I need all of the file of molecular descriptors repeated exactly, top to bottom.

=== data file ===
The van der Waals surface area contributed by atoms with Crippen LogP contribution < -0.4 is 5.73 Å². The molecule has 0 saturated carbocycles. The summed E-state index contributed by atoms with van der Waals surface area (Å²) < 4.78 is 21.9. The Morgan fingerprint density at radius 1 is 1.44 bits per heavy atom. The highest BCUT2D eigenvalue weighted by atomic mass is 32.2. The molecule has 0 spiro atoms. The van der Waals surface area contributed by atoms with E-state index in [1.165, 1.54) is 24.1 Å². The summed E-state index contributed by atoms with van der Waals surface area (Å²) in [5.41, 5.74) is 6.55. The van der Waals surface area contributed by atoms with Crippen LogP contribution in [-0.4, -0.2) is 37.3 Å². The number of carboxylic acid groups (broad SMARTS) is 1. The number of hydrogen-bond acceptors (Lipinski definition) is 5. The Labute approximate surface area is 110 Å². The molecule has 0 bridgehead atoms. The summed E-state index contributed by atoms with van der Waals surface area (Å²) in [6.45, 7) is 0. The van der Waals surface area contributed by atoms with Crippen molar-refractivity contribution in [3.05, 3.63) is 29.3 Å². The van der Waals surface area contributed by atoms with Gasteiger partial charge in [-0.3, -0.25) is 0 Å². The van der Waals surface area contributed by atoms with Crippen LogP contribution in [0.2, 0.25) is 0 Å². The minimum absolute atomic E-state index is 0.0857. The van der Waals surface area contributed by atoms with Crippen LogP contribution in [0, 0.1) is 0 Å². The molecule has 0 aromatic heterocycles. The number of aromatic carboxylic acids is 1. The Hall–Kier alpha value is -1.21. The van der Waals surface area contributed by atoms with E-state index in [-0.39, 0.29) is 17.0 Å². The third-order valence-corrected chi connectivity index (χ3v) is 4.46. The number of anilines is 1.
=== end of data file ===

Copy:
The van der Waals surface area contributed by atoms with Crippen LogP contribution < -0.4 is 5.73 Å². The molecule has 0 saturated carbocycles. The summed E-state index contributed by atoms with van der Waals surface area (Å²) < 4.78 is 21.9. The Morgan fingerprint density at radius 1 is 1.44 bits per heavy atom. The highest BCUT2D eigenvalue weighted by atomic mass is 32.2. The molecule has 0 spiro atoms. The van der Waals surface area contributed by atoms with E-state index in [1.165, 1.54) is 24.1 Å². The summed E-state index contributed by atoms with van der Waals surface area (Å²) in [5.41, 5.74) is 6.55. The van der Waals surface area contributed by atoms with Crippen LogP contribution in [-0.4, -0.2) is 37.3 Å². The number of carboxylic acid groups (broad SMARTS) is 1. The number of hydrogen-bond acceptors (Lipinski definition) is 5. The Labute approximate surface area is 110 Å². The molecule has 0 bridgehead atoms. The summed E-state index contributed by atoms with van der Waals surface area (Å²) in [6.45, 7) is 0. The van der Waals surface area contributed by atoms with Crippen molar-refractivity contribution in [3.05, 3.63) is 29.3 Å². The van der Waals surface area contributed by atoms with Gasteiger partial charge in [-0.3, -0.25) is 0 Å². The van der Waals surface area contributed by atoms with Crippen LogP contribution in [0.2, 0.25) is 0 Å². The minimum absolute atomic E-state index is 0.0857. The van der Waals surface area contributed by atoms with Crippen LogP contribution in [0, 0.1) is 0 Å². The molecule has 0 aromatic heterocycles. The number of aromatic carboxylic acids is 1. The Hall–Kier alpha value is -1.21. The van der Waals surface area contributed by atoms with E-state index in [-0.39, 0.29) is 17.0 Å². The third-order valence-corrected chi connectivity index (χ3v) is 4.46. The number of anilines is 1.